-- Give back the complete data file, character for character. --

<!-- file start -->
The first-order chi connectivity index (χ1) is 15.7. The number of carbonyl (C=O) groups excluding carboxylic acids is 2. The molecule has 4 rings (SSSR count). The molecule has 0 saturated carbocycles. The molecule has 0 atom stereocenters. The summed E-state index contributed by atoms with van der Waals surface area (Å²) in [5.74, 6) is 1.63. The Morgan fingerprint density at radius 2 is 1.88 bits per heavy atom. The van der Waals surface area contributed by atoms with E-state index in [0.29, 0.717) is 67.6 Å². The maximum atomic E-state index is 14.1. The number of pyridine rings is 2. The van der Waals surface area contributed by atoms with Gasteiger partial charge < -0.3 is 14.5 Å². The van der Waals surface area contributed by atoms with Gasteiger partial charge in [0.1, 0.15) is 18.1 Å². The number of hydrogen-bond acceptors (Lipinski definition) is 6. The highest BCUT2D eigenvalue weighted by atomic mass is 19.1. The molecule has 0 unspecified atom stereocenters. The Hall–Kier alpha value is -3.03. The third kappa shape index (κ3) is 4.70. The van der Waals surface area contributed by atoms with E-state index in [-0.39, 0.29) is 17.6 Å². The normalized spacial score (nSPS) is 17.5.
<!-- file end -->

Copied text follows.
The first-order chi connectivity index (χ1) is 15.7. The number of carbonyl (C=O) groups excluding carboxylic acids is 2. The molecule has 4 rings (SSSR count). The molecule has 0 saturated carbocycles. The molecule has 0 atom stereocenters. The summed E-state index contributed by atoms with van der Waals surface area (Å²) in [5.74, 6) is 1.63. The Morgan fingerprint density at radius 2 is 1.88 bits per heavy atom. The van der Waals surface area contributed by atoms with E-state index in [0.29, 0.717) is 67.6 Å². The maximum atomic E-state index is 14.1. The number of pyridine rings is 2. The van der Waals surface area contributed by atoms with Gasteiger partial charge < -0.3 is 14.5 Å². The van der Waals surface area contributed by atoms with Gasteiger partial charge in [0.1, 0.15) is 18.1 Å². The number of hydrogen-bond acceptors (Lipinski definition) is 6. The highest BCUT2D eigenvalue weighted by atomic mass is 19.1. The molecule has 0 unspecified atom stereocenters. The Hall–Kier alpha value is -3.03. The third kappa shape index (κ3) is 4.70. The van der Waals surface area contributed by atoms with E-state index in [-0.39, 0.29) is 17.6 Å². The normalized spacial score (nSPS) is 17.5.